The Austin American-Statesman writes about the unsinkable Molly Ivins' "legendary status."
"Austin authors Bill Minutaglio and W. Michael Smith spent months sifting through the Ivins collection at the Briscoe Center for American History, and what they found there set the tone for their poignant new biography 'Molly Ivins: A Rebel Life.'
In her words and her papers, the writers came to know a gentler, more vulnerable Molly Ivins, far more complex than the woman suggested by her folksy, lead-with-a-laugh persona. The experience clearly moved them. You can see it, even now, in the gentle way the authors sift through the contents of the open boxes, solemnly moving aside Molly's favorite blue shirt — the one she always wore when playing catch with her dog — to reach for a personal letter.
Bill Minutaglio has long been regarded as one of the great writers in Texas journalism. During his stint at The Dallas Morning News in the 1980s and 1990s, Minutaglio wrote exquisite long-form pieces about Texas poverty in a time of plenty. He also covered Dallas history, the blues, the fall of the Berlin Wall. Minutaglio has written seven books of nonfiction, including a George W Bush biography and "City On Fire" in which he tells the story of he 1947 Texas City Disaster in a narrative that feels more like a novel than a piece of history. He currently teaches journalism at the University of Texas at Austin."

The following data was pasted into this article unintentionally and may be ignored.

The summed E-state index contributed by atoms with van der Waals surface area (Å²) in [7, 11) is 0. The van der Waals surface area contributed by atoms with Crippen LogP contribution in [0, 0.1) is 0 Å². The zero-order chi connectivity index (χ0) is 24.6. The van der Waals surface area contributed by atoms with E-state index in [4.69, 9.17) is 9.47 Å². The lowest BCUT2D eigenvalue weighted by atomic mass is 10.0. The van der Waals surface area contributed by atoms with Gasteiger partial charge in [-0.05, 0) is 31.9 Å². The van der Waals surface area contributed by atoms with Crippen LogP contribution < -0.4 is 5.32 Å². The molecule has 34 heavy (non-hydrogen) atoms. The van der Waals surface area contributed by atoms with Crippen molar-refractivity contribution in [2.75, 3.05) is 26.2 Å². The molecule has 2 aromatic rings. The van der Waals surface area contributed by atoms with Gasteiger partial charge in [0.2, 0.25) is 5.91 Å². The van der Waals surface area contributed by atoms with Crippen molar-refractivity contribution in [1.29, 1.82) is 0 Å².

In other coverage, The Daily Beast has Minutaglio's column about this sassy Texan, "the Texas cornpone flavored with a Tabasco sting".